Trends in the prevalence and management of atrial fibrillation in general practice in England and Wales, 1994-1998: analysis of data from the general practice research database.
Majeed A., Moser K., Carroll K.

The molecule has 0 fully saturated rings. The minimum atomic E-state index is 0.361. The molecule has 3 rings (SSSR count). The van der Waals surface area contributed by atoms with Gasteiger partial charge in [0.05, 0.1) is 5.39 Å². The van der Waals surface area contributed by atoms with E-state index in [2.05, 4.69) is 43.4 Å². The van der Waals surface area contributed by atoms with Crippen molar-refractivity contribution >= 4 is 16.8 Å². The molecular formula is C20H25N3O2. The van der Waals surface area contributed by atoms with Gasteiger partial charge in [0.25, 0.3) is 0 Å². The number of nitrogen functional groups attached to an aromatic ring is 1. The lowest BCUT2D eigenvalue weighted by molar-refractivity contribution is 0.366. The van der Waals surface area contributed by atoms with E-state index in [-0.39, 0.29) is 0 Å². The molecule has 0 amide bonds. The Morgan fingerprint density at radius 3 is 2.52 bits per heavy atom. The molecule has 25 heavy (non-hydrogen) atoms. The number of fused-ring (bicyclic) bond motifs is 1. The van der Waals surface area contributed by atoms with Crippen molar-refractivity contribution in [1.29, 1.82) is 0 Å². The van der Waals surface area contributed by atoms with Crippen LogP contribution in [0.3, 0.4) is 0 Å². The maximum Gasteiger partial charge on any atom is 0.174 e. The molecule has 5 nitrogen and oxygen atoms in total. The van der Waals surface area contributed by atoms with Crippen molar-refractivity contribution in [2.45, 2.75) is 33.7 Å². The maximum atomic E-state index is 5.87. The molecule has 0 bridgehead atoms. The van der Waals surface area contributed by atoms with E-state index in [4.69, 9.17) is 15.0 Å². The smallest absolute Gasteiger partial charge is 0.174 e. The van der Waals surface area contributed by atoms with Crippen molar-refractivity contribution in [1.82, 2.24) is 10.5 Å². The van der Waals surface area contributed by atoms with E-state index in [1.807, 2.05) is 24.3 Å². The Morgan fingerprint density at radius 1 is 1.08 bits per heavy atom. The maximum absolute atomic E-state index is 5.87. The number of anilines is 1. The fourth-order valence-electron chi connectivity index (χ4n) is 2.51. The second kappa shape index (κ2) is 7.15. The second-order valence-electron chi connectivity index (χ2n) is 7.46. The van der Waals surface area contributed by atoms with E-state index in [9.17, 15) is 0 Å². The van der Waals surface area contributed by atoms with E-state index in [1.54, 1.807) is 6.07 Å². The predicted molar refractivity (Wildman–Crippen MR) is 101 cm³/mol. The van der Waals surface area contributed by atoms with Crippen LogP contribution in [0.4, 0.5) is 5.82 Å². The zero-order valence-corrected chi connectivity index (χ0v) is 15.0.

OBJECTIVE: To determine the prevalence of atrial fibrillation in England and Wales, and examine trends in its treatment with warfarin and aspirin between 1994 and 1998. DESIGN: Analysis of data from the general practice research database. SETTING: England and Wales. PATIENTS: 1.4 million patients registered with 211 general practices. MAIN OUTCOME MEASURES: Age and sex specific prevalence rates of atrial fibrillation; percentage of patients with atrial fibrillation treated with oral anticoagulants or aspirin. RESULTS: The prevalence of atrial fibrillation in 1998 was 12.1/1000 in men and 12.7/1000 in women. Prevalence increased from less than 1/1000 in under 35 year olds to over 100/1000 in those aged 85 years and over. There was a 22% increase in the age standardised prevalence of atrial fibrillation in men and a 14% increase in women between 1994 and 1998. The percentage of patients prescribed oral anticoagulants increased from 20% to 34% in men and from 17% to 25% in women. The percentage of men with atrial fibrillation prescribed aspirin increased from 26% to 36%, and the percentage of women increased from 24% to 36%. Applying the age and sex specific prevalence and treatment rates to the population gives an estimate of around 650 000 cases of atrial fibrillation in England and Wales. The greatest number of cases occurs in the 75-84 year old age group. CONCLUSIONS: The number of patients in the community with identified atrial fibrillation is increasing. There has also been a pronounced increase in the percentage of patients with atrial fibrillation prescribed oral anticoagulants or aspirin.